We consider a generalization of the fundamental online metrical service systems (MSS) problem where the feasible region can be transformed between requests. In this problem, which we call T-MSS, an algorithm maintains a point in a metric space and has to serve a sequence of requests. Each request is a map (transformation) ft : At → Bt between subsets At and Bt of the metric space. To serve it, the algorithm has to go to a point at ∈ At, paying the distance from its previous position. Then, the transformation is applied, modifying the algorithm’s state to ft(at). Such transformations can model, e.g., changes to the environment that are outside of an algorithm’s control, and we therefore do not charge any additional cost to the algorithm when the transformation is applied. The transformations also allow to model requests occurring in the k-taxi problem. We show that for α-Lipschitz transformations, the competitive ratio is Θ(α)n-2 on n-point metrics. Here, the upper bound is achieved by a deterministic algorithm and the lower bound holds even for randomized algorithms. For the k-taxi problem, we prove a competitive ratio of Õ((nlog k)2). For chasing convex bodies, we show that even with contracting transformations no competitive algorithm exists. The problem T-MSS has a striking connection to the following deep mathematical question: Given a finite metric space M, what is the required cardinality of an extension M ⊇ M where each partial isometry on M extends to an automorphism? We give partial answers for special cases.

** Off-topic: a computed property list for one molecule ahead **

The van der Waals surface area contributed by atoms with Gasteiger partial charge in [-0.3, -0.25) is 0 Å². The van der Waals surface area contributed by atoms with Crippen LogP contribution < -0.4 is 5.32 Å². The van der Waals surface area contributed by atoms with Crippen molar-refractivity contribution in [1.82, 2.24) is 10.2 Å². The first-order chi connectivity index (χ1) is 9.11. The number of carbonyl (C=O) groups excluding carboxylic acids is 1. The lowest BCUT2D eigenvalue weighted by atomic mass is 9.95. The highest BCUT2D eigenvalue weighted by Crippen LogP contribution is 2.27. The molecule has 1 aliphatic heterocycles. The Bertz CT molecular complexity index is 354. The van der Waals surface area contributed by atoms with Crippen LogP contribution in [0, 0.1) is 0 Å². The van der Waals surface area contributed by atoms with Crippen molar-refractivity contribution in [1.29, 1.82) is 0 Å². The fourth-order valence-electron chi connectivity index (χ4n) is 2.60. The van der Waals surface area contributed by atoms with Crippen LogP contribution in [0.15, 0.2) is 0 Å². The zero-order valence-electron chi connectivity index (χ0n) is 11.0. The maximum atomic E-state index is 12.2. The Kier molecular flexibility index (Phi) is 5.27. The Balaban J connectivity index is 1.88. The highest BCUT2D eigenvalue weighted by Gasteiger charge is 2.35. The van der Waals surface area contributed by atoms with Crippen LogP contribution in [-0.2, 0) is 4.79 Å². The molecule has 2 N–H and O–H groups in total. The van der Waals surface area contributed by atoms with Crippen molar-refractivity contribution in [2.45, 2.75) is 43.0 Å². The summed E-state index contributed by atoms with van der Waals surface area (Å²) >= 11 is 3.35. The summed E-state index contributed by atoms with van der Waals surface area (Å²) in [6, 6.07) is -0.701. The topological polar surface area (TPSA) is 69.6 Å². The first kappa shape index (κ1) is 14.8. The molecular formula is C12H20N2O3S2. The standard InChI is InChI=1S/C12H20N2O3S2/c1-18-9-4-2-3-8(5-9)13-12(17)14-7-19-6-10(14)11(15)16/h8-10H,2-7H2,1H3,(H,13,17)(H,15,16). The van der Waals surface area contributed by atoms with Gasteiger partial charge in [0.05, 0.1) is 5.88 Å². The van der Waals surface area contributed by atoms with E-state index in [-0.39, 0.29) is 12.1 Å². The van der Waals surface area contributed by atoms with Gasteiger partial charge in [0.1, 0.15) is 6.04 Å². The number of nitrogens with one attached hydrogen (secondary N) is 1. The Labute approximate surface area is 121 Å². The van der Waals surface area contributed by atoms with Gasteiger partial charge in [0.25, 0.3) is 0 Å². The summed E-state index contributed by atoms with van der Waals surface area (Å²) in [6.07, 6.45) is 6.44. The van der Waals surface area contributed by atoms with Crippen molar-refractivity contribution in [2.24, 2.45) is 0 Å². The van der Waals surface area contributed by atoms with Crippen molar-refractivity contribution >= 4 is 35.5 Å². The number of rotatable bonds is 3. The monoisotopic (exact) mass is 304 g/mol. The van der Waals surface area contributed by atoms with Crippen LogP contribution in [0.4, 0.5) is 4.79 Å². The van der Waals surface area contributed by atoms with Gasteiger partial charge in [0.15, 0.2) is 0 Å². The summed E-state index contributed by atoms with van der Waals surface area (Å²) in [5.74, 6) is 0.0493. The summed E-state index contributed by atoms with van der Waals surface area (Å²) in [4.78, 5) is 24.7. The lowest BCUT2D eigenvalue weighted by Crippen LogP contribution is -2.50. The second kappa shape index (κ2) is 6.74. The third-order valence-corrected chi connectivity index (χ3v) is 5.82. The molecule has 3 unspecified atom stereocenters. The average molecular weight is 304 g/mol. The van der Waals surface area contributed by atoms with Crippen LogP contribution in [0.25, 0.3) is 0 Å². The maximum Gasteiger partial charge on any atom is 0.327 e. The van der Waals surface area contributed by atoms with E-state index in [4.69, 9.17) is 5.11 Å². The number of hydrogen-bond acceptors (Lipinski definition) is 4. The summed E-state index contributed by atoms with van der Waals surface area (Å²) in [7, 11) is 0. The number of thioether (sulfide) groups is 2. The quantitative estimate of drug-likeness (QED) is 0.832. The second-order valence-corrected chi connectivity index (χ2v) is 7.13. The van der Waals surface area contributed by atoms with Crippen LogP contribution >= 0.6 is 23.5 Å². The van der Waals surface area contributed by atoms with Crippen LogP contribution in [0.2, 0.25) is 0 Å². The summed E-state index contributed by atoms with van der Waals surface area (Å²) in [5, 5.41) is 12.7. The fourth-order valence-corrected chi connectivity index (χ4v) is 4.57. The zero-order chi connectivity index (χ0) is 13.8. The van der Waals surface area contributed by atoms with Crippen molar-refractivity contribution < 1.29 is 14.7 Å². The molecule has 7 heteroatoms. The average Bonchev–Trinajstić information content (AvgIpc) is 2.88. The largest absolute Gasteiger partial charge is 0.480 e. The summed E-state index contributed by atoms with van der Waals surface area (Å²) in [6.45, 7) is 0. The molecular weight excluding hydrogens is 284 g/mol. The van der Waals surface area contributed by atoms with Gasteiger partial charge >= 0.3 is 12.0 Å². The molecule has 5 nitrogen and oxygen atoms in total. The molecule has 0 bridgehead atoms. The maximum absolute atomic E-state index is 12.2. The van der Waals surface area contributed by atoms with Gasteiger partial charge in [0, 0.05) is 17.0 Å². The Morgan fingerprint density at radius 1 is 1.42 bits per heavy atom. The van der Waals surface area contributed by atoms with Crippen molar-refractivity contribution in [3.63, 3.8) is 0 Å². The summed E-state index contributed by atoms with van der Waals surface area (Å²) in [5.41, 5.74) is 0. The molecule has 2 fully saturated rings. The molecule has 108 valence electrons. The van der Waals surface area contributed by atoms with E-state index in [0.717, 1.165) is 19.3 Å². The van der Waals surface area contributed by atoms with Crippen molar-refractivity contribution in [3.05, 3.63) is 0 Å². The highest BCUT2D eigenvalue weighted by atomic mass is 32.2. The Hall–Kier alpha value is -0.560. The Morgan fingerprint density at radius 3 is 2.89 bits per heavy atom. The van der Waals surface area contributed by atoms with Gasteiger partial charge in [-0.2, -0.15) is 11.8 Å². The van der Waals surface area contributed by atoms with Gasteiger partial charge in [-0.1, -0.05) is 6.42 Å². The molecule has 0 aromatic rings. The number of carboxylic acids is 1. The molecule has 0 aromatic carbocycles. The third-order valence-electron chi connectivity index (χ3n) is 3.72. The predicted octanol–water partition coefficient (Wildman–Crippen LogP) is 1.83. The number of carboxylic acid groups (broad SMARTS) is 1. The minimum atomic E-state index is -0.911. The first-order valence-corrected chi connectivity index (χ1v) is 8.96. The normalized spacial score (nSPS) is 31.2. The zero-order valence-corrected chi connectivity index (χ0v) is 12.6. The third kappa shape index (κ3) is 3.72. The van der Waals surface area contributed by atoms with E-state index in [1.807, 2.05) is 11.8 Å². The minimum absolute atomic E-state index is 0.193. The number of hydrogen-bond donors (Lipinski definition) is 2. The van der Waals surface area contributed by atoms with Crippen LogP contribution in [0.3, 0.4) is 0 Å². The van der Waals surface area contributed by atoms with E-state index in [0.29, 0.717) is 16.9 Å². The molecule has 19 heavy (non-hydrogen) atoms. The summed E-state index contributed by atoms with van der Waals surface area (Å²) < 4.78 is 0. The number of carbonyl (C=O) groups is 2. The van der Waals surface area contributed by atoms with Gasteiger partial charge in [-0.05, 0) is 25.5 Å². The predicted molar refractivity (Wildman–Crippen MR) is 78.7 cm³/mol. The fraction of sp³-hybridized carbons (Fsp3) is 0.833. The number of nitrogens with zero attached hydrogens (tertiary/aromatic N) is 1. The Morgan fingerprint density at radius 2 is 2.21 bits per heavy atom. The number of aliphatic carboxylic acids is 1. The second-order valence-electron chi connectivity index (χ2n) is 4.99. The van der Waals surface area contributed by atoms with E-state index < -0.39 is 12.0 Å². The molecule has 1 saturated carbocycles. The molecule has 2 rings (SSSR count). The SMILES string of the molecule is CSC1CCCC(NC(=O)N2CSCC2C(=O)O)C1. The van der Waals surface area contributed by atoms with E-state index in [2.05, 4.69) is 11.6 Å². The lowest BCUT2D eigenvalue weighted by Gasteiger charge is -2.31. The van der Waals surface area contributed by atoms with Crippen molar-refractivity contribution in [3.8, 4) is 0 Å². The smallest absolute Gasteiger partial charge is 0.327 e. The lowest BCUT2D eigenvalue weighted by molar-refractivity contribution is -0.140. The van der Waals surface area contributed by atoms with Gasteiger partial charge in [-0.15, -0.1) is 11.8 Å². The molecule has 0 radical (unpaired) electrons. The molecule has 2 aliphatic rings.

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Microsoft Research, Redmond, USA
doi.org/10.4230/LIPIcs.ITCS.2021.21
Leibniz International Proceedings in Informatics
Continuous Methods in Discrete Optimization
12th Innovations in Theoretical Computer Science Conference (ITCS 2021)
Centrum Wiskunde & Informatica, Amsterdam, The Netherlands

Bubeck, S, Buchbinder, N, Coester, C.E, & Sellke, M. (2021). Metrical service systems with transformations. In Innovations in Theoretical Computer Science Conference (pp. 21:1–21:20). doi:10.4230/LIPIcs.ITCS.2021.21